Calling an early General Election will, in all likelihood, be seen as a pragmatic step to strengthen the Prime Minister’s negotiating hand in the upcoming Brexit negotiations.
While Continental Europe faces instability from the rise of populist parties and persistent issues with the single currency, there is now a real prospect of Theresa May going into talks with the EU with a large, stable parliamentary majority from 9 June onwards.
Yet if May triumphs in this election, she will have a mandate until 2022. There is much more to this vote than the Brexit negotiations, which are due to end in 2019.
In fact, the favourable backdrop and a divided opposition give the Prime Minister as many, if not more, opportunities to pursue radical reform in the domestic sphere. May has a unique chance to advocate a wide-ranging policy agenda to boost the UK’s competitiveness, while offering tangible ways of increasing the incomes of the so-called just about managing.
Some of this agenda could be achieved directly as a result of the UK’s withdrawal from the EU. Measures such as the EU Renewable Energy Directive, for example, have been partially responsible for the punitive electricity prices faced by UK industry and households. Brexit opens the way for an energy policy that prioritises affordability and security of supply.
But to really seize the promise of this moment, the Prime Minister should embrace in her manifesto a whole range of measures completely unrelated to EU membership.
Wide-ranging planning reform to increase construction and tackle the undersupply in the UK’s housing market, building on the progress already made by the government in the Housing White Paper, should be high on the agenda.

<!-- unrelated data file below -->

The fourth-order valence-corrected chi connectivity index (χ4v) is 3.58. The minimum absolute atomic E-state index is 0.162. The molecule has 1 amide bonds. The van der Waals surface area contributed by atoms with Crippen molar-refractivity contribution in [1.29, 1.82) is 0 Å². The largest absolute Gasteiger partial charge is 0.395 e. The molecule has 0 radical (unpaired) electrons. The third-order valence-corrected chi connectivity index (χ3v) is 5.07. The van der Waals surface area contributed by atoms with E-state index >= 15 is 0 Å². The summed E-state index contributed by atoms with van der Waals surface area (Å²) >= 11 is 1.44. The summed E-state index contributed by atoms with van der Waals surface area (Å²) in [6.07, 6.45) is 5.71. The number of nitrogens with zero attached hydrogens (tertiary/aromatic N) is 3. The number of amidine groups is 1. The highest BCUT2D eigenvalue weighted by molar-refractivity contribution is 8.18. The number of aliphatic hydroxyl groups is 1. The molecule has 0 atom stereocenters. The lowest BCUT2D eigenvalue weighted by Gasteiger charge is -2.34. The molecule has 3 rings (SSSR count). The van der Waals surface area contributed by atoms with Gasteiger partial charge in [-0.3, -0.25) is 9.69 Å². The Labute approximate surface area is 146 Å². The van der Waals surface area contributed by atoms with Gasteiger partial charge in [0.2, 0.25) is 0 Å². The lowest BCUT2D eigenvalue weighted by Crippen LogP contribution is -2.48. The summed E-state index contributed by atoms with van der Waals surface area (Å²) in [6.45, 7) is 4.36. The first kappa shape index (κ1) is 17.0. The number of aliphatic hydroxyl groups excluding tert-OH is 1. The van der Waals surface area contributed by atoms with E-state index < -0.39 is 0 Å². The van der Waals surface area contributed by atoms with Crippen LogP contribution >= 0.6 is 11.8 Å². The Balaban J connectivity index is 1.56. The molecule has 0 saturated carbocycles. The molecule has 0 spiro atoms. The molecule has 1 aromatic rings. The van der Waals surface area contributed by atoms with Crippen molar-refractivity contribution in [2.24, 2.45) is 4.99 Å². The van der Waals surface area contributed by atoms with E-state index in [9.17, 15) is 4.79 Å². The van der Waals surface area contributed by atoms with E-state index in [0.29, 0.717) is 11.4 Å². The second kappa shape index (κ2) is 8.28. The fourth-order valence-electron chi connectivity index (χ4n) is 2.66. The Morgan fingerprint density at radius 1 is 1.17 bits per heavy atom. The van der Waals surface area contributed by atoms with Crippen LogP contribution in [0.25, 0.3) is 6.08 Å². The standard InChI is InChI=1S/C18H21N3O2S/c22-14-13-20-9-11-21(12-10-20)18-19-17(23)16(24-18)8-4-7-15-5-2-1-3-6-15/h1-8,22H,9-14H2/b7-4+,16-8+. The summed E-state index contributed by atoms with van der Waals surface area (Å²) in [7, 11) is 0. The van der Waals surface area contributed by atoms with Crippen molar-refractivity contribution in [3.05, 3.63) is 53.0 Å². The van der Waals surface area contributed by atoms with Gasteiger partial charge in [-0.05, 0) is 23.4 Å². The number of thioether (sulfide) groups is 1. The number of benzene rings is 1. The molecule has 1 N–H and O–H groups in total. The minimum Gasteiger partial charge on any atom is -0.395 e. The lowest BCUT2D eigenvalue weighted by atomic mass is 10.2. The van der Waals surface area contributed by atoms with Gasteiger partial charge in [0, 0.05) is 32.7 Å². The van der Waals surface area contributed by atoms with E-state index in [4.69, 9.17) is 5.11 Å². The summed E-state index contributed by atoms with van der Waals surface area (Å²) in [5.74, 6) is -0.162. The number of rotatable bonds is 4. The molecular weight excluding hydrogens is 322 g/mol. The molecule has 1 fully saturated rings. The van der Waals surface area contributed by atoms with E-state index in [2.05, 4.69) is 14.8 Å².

The UK’s education system will also be an important battleground. Here, any incoming administration will need to advocate proposals that deal with chronic education selection by house price. It is a scandal that there is a 20 per cent house price premium near to top comprehensives.
The free schools policy has certainly helped redress this issue somewhat. These schools are three times more likely to be found in deprived areas and, on average, have higher than average standards. Yet more needs to be done, and May’s proposals for new grammar schools could be a further step in the right direction. A policy that enables new grammars in areas with few good or outstanding schools could spread opportunity to the disadvantaged, while raising standards across the UK’s education system.
It is also time to address some of the long-term issues that have been ducked by successive governments. The future of the NHS is a case in point. It is widely understood that an ageing population and the growing cost of medicines will place intolerable strains on the health service over the coming decades. A non-party political Royal Commission, as proposed by Maurice Saatchi, is long overdue. If properly set up and directed, it could be hugely effective in identifying and analysing the enormous challenges faced by the NHS – not to mention a great legacy for May herself.
This is a chance too to address long-running issues with the UK’s enormous and complex tax code. In particular, the merging of National Insurance and Income Tax has long been discussed as a way of simplifying the tax code. Yet regrettably, this is a decision that has been repeatedly avoided. A policy to lower and combine National Insurance and Income Tax – which could perhaps be paid for by neutralising the current advantages of pensions tax relief for higher rate taxpayers – would be a transformative move that could increase the UK’s competitiveness.
This all amounts to a radical agenda that many politicians would be wary of advocating in ordinary times. But the immensely favourable backdrop to this election is a once in a generation opportunity. May now has the chance to grasp the benefits of Brexit, advocate policies that will turbo-charge UK competitiveness, and deal with the long-term challenges that have been ducked by successive administrations.